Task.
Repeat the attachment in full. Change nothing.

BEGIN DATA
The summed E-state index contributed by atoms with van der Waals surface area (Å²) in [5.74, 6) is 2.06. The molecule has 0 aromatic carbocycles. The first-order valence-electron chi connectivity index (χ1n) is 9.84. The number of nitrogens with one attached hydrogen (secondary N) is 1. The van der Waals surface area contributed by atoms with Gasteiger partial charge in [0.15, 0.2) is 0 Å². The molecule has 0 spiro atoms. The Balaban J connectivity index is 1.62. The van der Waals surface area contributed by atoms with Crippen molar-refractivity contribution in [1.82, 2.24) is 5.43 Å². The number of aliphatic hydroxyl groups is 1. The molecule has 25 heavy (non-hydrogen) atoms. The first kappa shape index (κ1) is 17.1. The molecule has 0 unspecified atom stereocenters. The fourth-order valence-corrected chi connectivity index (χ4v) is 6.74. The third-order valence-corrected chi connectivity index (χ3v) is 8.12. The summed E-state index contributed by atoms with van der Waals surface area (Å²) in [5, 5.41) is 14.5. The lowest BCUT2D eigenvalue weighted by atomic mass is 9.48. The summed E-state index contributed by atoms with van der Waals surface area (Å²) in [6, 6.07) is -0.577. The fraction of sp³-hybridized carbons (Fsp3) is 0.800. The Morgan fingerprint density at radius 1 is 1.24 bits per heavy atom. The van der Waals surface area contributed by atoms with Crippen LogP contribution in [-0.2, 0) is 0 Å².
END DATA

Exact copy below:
The summed E-state index contributed by atoms with van der Waals surface area (Å²) in [5.74, 6) is 2.06. The molecule has 0 aromatic carbocycles. The first-order valence-electron chi connectivity index (χ1n) is 9.84. The number of nitrogens with one attached hydrogen (secondary N) is 1. The van der Waals surface area contributed by atoms with Gasteiger partial charge in [0.15, 0.2) is 0 Å². The molecule has 0 spiro atoms. The Balaban J connectivity index is 1.62. The van der Waals surface area contributed by atoms with Crippen molar-refractivity contribution in [1.82, 2.24) is 5.43 Å². The number of aliphatic hydroxyl groups is 1. The molecule has 25 heavy (non-hydrogen) atoms. The first kappa shape index (κ1) is 17.1. The molecule has 0 unspecified atom stereocenters. The fourth-order valence-corrected chi connectivity index (χ4v) is 6.74. The third-order valence-corrected chi connectivity index (χ3v) is 8.12. The summed E-state index contributed by atoms with van der Waals surface area (Å²) in [5, 5.41) is 14.5. The lowest BCUT2D eigenvalue weighted by atomic mass is 9.48. The summed E-state index contributed by atoms with van der Waals surface area (Å²) in [6, 6.07) is -0.577. The fraction of sp³-hybridized carbons (Fsp3) is 0.800. The Morgan fingerprint density at radius 1 is 1.24 bits per heavy atom. The van der Waals surface area contributed by atoms with Crippen LogP contribution in [-0.2, 0) is 0 Å².